I didn’t get the chickens. At the end of Arkadi Zaides’ Quiet, which had its second and final performance at this year’s Dancing on the Edge Festival last night at the Firehall, three of the four male dancers remove what look like cardboard cutouts of chicken heads—each attached to a wooden strut—from the set designed by Tel Aviv graffiti artist Klone. They then proceed to menace the fourth dancer with them, "pecking" at him with the cutouts as he withdraws inside himself, or scurries across the floor.
One is left struggling with how to interpret the image, especially in a piece that up until that point had traded fairly literally (and at times didactically) in the physical representation of conflict, aggression, mistrust, violence, and the sundry “emergency states” (both internal and external) that have come to characterize the co-dependent relationship between Palestinians and Israelis that is at the heart of Zaides’ work. The intensity of movement displayed by the dancers in Quiet came through loud and clear, and was never less than compelling. And yet I can’t say that, overall, I was very moved by the piece.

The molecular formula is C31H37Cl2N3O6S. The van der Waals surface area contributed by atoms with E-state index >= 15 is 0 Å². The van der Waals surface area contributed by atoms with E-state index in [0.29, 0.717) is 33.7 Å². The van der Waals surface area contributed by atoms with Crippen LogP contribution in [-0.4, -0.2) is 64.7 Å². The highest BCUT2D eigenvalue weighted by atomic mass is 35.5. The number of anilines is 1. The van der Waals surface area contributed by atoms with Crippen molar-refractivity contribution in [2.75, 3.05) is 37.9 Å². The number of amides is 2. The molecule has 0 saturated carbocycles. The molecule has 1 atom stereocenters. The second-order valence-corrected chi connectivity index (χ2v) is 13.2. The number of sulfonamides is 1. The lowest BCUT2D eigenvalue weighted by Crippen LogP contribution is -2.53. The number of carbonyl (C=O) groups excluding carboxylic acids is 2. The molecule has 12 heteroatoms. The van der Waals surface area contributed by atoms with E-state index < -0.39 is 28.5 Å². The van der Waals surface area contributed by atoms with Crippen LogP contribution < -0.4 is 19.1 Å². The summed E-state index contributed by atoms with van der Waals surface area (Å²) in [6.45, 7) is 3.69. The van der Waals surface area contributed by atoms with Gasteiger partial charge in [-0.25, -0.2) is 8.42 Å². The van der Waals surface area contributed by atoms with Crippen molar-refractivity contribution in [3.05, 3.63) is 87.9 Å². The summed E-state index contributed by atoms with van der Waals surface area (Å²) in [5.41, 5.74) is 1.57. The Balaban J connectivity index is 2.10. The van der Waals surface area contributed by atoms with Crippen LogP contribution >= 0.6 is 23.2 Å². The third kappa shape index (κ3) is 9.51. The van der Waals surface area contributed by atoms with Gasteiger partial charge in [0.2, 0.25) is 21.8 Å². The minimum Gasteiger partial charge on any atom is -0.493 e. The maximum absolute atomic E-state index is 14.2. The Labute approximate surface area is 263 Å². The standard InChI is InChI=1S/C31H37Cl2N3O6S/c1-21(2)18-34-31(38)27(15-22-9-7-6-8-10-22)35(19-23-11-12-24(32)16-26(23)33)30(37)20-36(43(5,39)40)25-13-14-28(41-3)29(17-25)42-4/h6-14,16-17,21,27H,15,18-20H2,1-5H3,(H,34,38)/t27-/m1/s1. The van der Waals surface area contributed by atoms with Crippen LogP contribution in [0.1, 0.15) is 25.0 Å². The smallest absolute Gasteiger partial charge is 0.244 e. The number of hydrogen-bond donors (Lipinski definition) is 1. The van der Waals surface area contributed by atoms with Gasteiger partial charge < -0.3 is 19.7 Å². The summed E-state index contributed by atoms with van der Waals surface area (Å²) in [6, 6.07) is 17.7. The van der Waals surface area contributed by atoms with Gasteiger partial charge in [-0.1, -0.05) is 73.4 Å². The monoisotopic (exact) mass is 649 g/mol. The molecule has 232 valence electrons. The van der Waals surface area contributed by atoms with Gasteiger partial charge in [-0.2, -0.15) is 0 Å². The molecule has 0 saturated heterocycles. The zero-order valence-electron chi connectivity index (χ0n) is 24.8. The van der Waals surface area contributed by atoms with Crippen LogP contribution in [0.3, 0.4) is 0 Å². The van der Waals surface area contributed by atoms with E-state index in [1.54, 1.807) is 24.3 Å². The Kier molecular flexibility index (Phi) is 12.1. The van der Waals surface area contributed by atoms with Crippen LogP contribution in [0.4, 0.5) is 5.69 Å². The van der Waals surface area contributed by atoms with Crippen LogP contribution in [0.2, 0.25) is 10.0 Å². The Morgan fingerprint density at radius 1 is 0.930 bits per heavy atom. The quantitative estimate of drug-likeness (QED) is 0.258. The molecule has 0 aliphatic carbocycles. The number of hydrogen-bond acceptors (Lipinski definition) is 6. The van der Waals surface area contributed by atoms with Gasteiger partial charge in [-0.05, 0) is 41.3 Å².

And I find that just as perplexing as the meaning of the chickens.